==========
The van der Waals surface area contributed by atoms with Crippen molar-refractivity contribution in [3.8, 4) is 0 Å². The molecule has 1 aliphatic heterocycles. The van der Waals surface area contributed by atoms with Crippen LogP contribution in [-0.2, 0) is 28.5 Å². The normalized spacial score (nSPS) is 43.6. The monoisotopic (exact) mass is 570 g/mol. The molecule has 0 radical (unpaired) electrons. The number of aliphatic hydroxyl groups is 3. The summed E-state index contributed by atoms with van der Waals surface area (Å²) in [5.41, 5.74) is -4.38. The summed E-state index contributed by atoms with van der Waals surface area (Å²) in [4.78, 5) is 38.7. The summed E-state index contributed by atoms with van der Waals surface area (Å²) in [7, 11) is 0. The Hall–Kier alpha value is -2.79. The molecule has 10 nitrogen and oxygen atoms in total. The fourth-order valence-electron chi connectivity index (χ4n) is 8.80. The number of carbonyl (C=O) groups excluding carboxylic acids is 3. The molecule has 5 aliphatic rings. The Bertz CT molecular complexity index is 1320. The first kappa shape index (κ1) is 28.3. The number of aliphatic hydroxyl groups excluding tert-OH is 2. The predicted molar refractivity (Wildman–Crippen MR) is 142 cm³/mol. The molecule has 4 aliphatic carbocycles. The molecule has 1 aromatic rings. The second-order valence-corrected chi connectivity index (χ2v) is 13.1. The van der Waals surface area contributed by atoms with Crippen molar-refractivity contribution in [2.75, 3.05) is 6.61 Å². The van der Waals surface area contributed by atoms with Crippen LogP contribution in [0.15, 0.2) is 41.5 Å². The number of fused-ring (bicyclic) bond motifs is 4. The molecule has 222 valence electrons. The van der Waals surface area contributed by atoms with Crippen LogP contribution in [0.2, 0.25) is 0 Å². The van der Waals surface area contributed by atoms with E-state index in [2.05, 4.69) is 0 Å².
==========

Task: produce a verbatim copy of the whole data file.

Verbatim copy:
The van der Waals surface area contributed by atoms with Crippen molar-refractivity contribution in [3.8, 4) is 0 Å². The molecule has 1 aliphatic heterocycles. The van der Waals surface area contributed by atoms with Crippen LogP contribution in [-0.2, 0) is 28.5 Å². The normalized spacial score (nSPS) is 43.6. The monoisotopic (exact) mass is 570 g/mol. The molecule has 0 radical (unpaired) electrons. The number of aliphatic hydroxyl groups is 3. The summed E-state index contributed by atoms with van der Waals surface area (Å²) in [5.41, 5.74) is -4.38. The summed E-state index contributed by atoms with van der Waals surface area (Å²) in [4.78, 5) is 38.7. The summed E-state index contributed by atoms with van der Waals surface area (Å²) in [7, 11) is 0. The Hall–Kier alpha value is -2.79. The molecule has 10 nitrogen and oxygen atoms in total. The fourth-order valence-electron chi connectivity index (χ4n) is 8.80. The number of carbonyl (C=O) groups excluding carboxylic acids is 3. The molecule has 5 aliphatic rings. The Bertz CT molecular complexity index is 1320. The first kappa shape index (κ1) is 28.3. The number of aliphatic hydroxyl groups excluding tert-OH is 2. The predicted molar refractivity (Wildman–Crippen MR) is 142 cm³/mol. The molecule has 4 aliphatic carbocycles. The molecule has 1 aromatic rings. The second-order valence-corrected chi connectivity index (χ2v) is 13.1. The van der Waals surface area contributed by atoms with Crippen molar-refractivity contribution in [2.75, 3.05) is 6.61 Å². The van der Waals surface area contributed by atoms with Crippen LogP contribution in [0.15, 0.2) is 41.5 Å². The number of fused-ring (bicyclic) bond motifs is 4. The molecule has 222 valence electrons. The van der Waals surface area contributed by atoms with Crippen LogP contribution in [0.2, 0.25) is 0 Å². The van der Waals surface area contributed by atoms with E-state index in [2.05, 4.69) is 0 Å².